Residents of Arizona, Southern California and Mexico woke up with their lights back on this morning after a major power outage sparked by a single utility company worker left millions of them in the dark overnight.
Officials with San Diego Gas & Electric Co. confirmed that, as of around 4:30 a.m. PST, all power had been restored to the area's 1.4 million customers. Power was restored late Thursday to millions of consumers in Arizona and parts of California's Orange and Imperial counties also affected by what officials described as a "cascading" blackout, and the worst in California history.
The massive blackout, which shut schools, grounded planes and brought business and traffic to a halt, was caused by one utility worker performing routine maintenance at a power substation near Yuma, Ariz.
The result, from the deserts of Arizona, was a 12-hour, full system blackout for 5 million people across San Diego County, southern Orange County, western Arizona, northern Baja California and even into areas of Mexico.
The problem began just before 3:30 p.m. Thursday when a worker for Arizona Public Service, the state's largest utility provider, replaced monitoring equipment that had been causing problems, creating a short-term power outage for about 56,000 customers in Yuma and western Arizona.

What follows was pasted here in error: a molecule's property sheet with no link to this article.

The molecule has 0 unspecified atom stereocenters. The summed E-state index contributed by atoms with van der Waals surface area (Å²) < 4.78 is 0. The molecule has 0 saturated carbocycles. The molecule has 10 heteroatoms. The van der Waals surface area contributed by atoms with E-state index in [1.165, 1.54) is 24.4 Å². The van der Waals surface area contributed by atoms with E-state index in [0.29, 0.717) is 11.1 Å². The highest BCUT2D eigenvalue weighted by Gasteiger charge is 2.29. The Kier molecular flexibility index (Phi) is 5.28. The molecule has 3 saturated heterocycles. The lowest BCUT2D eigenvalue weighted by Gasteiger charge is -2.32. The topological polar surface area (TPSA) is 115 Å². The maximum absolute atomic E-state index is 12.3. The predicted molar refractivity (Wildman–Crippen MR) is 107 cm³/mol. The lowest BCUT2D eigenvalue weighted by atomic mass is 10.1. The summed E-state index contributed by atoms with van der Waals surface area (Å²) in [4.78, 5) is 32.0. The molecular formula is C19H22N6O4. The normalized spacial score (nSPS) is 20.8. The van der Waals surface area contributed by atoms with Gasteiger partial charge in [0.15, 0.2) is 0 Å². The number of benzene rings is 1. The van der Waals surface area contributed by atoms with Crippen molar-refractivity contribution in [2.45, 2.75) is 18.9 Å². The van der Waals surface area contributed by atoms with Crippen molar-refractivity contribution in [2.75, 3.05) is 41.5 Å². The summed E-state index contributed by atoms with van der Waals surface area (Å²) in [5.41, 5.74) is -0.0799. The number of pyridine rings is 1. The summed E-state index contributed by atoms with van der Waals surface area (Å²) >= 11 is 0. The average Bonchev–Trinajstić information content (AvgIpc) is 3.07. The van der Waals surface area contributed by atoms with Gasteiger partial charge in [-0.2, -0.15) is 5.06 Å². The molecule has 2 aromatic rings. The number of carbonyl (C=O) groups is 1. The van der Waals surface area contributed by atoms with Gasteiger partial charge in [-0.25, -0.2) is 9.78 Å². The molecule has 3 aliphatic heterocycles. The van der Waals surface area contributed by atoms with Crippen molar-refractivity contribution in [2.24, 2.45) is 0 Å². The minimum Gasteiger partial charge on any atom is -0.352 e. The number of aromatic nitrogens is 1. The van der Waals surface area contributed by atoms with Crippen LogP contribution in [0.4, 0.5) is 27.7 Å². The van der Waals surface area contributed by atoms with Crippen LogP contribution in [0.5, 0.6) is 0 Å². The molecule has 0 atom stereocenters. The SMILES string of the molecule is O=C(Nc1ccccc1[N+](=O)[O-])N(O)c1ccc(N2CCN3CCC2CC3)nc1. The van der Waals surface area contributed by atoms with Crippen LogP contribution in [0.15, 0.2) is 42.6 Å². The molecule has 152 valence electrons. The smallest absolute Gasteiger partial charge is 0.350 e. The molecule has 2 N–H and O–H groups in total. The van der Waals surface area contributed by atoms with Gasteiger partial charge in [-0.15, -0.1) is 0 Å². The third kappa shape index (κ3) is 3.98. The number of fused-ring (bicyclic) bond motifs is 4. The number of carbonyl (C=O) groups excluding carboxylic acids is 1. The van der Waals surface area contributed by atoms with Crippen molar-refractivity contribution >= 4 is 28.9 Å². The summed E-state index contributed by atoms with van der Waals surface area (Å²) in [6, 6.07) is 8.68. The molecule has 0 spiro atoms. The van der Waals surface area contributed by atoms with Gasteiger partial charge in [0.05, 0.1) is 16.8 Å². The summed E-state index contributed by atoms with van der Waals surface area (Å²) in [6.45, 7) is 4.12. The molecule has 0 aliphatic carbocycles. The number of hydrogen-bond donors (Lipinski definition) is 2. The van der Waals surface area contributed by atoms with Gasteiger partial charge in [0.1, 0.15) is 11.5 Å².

Ten minutes later, an attempt by workers at the same substation to restore power was unsuccessful and, instead, shortened the circuits.
Because the substation is a main point of delivery between power plants in Arizona and San Diego, the electric system shut down across the Southwest in what officials with San Diego Gas & Electric described as a "cascading effect."
The blackout extended south of the border to Tijuana, Mexicali and other cities in Mexico's Baja California state, which are connected to the U.S. power grid and have a combined population of 2.5 million people who were affected.
Typically, in such an instance, the outage would be isolated to the Yuma area. The investigation is now focusing on the reason that did not occur in this case, APS said Thursday.
The loss of power led to a shutdown of two reactors at the San Onofre nuclear power plant. Officials from the U.S. Nuclear Regulatory Agency said it appeared to have shut down automatically at 3:38 p.m. because of the change in the power grid -- as it is designed to do, kind of like a circuit breaker. Officials worked overnight to reconnect the reactor so that it could help restore power to some of the many people affected.
There are safeguards built into electrical systems across the country," said Stephanie Donovan, a spokeswoman for SDG&E. "When the power plant shut off at San Onofre, it was a built-in, automatic protective device. ... The reason that the outage tends to cascade is that the system tried to protect itself from voltage fluctuations."